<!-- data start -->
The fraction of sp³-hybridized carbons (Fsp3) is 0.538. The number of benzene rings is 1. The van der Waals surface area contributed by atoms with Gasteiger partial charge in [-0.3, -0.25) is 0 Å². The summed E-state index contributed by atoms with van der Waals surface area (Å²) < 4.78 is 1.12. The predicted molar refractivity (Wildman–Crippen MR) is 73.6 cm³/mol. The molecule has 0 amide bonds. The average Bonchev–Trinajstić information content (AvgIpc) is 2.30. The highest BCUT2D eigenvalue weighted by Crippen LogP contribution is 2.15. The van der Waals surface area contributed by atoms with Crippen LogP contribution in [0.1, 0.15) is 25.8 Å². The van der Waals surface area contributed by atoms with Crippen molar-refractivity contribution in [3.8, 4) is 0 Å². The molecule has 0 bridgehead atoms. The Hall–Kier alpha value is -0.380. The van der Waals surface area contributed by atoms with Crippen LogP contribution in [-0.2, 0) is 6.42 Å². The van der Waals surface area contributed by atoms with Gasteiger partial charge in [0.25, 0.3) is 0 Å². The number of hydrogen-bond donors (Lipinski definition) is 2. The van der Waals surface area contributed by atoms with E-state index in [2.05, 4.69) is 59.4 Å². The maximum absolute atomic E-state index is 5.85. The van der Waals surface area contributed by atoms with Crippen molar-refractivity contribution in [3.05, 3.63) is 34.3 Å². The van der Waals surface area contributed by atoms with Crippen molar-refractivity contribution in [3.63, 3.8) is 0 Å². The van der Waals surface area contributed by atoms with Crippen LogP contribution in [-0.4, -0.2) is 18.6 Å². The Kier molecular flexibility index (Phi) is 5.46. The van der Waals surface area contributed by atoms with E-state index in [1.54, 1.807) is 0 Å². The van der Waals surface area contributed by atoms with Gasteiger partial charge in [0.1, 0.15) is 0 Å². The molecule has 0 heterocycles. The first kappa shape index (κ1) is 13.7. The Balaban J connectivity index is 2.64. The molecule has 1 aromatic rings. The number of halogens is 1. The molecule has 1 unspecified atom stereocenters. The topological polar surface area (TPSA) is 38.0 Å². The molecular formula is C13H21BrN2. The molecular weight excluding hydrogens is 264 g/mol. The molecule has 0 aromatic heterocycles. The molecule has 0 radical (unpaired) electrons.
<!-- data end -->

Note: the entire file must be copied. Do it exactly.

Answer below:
The fraction of sp³-hybridized carbons (Fsp3) is 0.538. The number of benzene rings is 1. The van der Waals surface area contributed by atoms with Gasteiger partial charge in [-0.3, -0.25) is 0 Å². The summed E-state index contributed by atoms with van der Waals surface area (Å²) < 4.78 is 1.12. The predicted molar refractivity (Wildman–Crippen MR) is 73.6 cm³/mol. The molecule has 0 amide bonds. The average Bonchev–Trinajstić information content (AvgIpc) is 2.30. The highest BCUT2D eigenvalue weighted by Crippen LogP contribution is 2.15. The van der Waals surface area contributed by atoms with Crippen LogP contribution in [0.1, 0.15) is 25.8 Å². The van der Waals surface area contributed by atoms with Crippen molar-refractivity contribution in [3.8, 4) is 0 Å². The molecule has 0 bridgehead atoms. The Hall–Kier alpha value is -0.380. The van der Waals surface area contributed by atoms with Crippen LogP contribution in [-0.2, 0) is 6.42 Å². The van der Waals surface area contributed by atoms with Gasteiger partial charge in [0.25, 0.3) is 0 Å². The number of hydrogen-bond donors (Lipinski definition) is 2. The van der Waals surface area contributed by atoms with E-state index in [2.05, 4.69) is 59.4 Å². The maximum absolute atomic E-state index is 5.85. The van der Waals surface area contributed by atoms with Crippen molar-refractivity contribution in [3.05, 3.63) is 34.3 Å². The van der Waals surface area contributed by atoms with Crippen molar-refractivity contribution in [3.63, 3.8) is 0 Å². The van der Waals surface area contributed by atoms with Crippen LogP contribution in [-0.4, -0.2) is 18.6 Å². The Kier molecular flexibility index (Phi) is 5.46. The van der Waals surface area contributed by atoms with E-state index in [1.54, 1.807) is 0 Å². The van der Waals surface area contributed by atoms with Gasteiger partial charge in [0.1, 0.15) is 0 Å². The molecule has 0 heterocycles. The first kappa shape index (κ1) is 13.7. The Balaban J connectivity index is 2.64. The molecule has 1 aromatic rings. The number of halogens is 1. The molecule has 1 unspecified atom stereocenters. The topological polar surface area (TPSA) is 38.0 Å². The molecular formula is C13H21BrN2. The molecular weight excluding hydrogens is 264 g/mol. The molecule has 0 aromatic heterocycles. The molecule has 0 radical (unpaired) electrons.